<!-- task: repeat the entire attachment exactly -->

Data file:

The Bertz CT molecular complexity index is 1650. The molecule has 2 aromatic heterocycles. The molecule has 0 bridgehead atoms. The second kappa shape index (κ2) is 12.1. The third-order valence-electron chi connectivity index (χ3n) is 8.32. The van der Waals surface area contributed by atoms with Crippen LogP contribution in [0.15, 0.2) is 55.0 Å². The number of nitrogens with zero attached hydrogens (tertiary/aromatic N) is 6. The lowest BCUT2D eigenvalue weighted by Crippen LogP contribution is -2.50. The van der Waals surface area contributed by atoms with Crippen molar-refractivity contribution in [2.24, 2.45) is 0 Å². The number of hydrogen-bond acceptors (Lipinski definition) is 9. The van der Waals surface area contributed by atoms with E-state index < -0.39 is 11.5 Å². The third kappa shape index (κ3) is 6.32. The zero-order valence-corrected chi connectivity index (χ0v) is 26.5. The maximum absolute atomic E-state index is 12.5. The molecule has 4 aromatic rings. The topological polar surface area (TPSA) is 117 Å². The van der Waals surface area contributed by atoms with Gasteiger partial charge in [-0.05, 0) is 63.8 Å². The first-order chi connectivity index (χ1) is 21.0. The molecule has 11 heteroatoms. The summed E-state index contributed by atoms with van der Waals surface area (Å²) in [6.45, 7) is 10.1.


The Bertz CT molecular complexity index is 1650. The molecule has 2 aromatic heterocycles. The molecule has 0 bridgehead atoms. The second kappa shape index (κ2) is 12.1. The third-order valence-electron chi connectivity index (χ3n) is 8.32. The van der Waals surface area contributed by atoms with Crippen LogP contribution in [0.15, 0.2) is 55.0 Å². The number of nitrogens with zero attached hydrogens (tertiary/aromatic N) is 6. The lowest BCUT2D eigenvalue weighted by Crippen LogP contribution is -2.50. The van der Waals surface area contributed by atoms with Crippen molar-refractivity contribution in [2.24, 2.45) is 0 Å². The number of hydrogen-bond acceptors (Lipinski definition) is 9. The van der Waals surface area contributed by atoms with E-state index < -0.39 is 11.5 Å². The third kappa shape index (κ3) is 6.32. The zero-order valence-corrected chi connectivity index (χ0v) is 26.5. The maximum absolute atomic E-state index is 12.5. The molecule has 4 aromatic rings. The topological polar surface area (TPSA) is 117 Å². The van der Waals surface area contributed by atoms with Gasteiger partial charge in [-0.05, 0) is 63.8 Å². The first-order chi connectivity index (χ1) is 21.0. The molecule has 11 heteroatoms. The summed E-state index contributed by atoms with van der Waals surface area (Å²) in [6.45, 7) is 10.1.